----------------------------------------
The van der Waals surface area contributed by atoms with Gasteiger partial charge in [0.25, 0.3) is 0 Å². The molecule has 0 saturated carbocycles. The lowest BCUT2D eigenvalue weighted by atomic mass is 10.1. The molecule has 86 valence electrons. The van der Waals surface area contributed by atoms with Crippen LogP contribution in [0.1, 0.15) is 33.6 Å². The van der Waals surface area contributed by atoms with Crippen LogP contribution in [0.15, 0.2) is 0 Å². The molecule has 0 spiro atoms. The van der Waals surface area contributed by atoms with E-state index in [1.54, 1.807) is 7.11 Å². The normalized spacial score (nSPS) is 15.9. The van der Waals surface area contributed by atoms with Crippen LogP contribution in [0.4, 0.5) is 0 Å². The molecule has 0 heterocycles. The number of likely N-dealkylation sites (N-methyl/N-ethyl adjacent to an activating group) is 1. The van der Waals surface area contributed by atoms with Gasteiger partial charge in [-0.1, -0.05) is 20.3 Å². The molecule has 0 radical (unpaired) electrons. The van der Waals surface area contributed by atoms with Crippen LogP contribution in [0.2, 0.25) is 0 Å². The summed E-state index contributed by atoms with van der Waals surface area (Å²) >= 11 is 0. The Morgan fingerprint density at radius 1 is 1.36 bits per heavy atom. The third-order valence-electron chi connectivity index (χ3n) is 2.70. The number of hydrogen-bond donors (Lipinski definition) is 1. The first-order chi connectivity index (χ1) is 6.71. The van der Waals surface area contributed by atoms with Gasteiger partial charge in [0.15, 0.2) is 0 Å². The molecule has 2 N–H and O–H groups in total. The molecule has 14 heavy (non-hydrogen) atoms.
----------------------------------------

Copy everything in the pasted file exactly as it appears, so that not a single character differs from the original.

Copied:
The van der Waals surface area contributed by atoms with Gasteiger partial charge in [0.25, 0.3) is 0 Å². The molecule has 0 saturated carbocycles. The lowest BCUT2D eigenvalue weighted by atomic mass is 10.1. The molecule has 86 valence electrons. The van der Waals surface area contributed by atoms with Crippen LogP contribution in [0.1, 0.15) is 33.6 Å². The van der Waals surface area contributed by atoms with Crippen LogP contribution in [0.15, 0.2) is 0 Å². The molecule has 0 spiro atoms. The van der Waals surface area contributed by atoms with E-state index in [1.54, 1.807) is 7.11 Å². The normalized spacial score (nSPS) is 15.9. The van der Waals surface area contributed by atoms with Crippen LogP contribution in [0.4, 0.5) is 0 Å². The molecule has 0 heterocycles. The number of likely N-dealkylation sites (N-methyl/N-ethyl adjacent to an activating group) is 1. The van der Waals surface area contributed by atoms with Gasteiger partial charge in [-0.1, -0.05) is 20.3 Å². The molecule has 0 radical (unpaired) electrons. The van der Waals surface area contributed by atoms with Crippen LogP contribution in [0.2, 0.25) is 0 Å². The summed E-state index contributed by atoms with van der Waals surface area (Å²) >= 11 is 0. The Morgan fingerprint density at radius 1 is 1.36 bits per heavy atom. The third-order valence-electron chi connectivity index (χ3n) is 2.70. The number of hydrogen-bond donors (Lipinski definition) is 1. The first-order chi connectivity index (χ1) is 6.71. The van der Waals surface area contributed by atoms with Gasteiger partial charge in [0.15, 0.2) is 0 Å². The molecule has 2 N–H and O–H groups in total. The molecule has 14 heavy (non-hydrogen) atoms.